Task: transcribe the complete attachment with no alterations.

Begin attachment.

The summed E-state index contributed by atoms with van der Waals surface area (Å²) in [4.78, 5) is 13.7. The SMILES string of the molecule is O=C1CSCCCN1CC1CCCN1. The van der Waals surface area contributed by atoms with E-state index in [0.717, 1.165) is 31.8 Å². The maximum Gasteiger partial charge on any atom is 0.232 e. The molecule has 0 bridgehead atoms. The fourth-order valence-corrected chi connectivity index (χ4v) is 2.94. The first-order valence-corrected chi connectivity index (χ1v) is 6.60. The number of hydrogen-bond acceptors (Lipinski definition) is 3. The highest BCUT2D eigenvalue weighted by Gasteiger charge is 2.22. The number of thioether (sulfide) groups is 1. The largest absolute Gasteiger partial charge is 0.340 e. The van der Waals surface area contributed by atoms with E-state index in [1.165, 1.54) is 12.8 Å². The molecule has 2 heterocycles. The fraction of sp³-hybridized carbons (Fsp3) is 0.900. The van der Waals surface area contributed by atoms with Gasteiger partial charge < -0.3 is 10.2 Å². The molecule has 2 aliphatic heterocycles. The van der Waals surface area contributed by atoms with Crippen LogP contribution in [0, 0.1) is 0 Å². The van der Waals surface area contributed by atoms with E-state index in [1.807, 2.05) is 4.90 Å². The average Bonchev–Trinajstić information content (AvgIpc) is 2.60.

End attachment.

The summed E-state index contributed by atoms with van der Waals surface area (Å²) in [4.78, 5) is 13.7. The SMILES string of the molecule is O=C1CSCCCN1CC1CCCN1. The van der Waals surface area contributed by atoms with E-state index in [0.717, 1.165) is 31.8 Å². The maximum Gasteiger partial charge on any atom is 0.232 e. The molecule has 0 bridgehead atoms. The fourth-order valence-corrected chi connectivity index (χ4v) is 2.94. The first-order valence-corrected chi connectivity index (χ1v) is 6.60. The number of hydrogen-bond acceptors (Lipinski definition) is 3. The highest BCUT2D eigenvalue weighted by Gasteiger charge is 2.22. The number of thioether (sulfide) groups is 1. The largest absolute Gasteiger partial charge is 0.340 e. The van der Waals surface area contributed by atoms with E-state index in [1.165, 1.54) is 12.8 Å². The molecule has 2 heterocycles. The fraction of sp³-hybridized carbons (Fsp3) is 0.900. The van der Waals surface area contributed by atoms with Gasteiger partial charge < -0.3 is 10.2 Å². The molecule has 2 aliphatic heterocycles. The van der Waals surface area contributed by atoms with Crippen LogP contribution in [0, 0.1) is 0 Å². The van der Waals surface area contributed by atoms with E-state index in [1.807, 2.05) is 4.90 Å². The average Bonchev–Trinajstić information content (AvgIpc) is 2.60.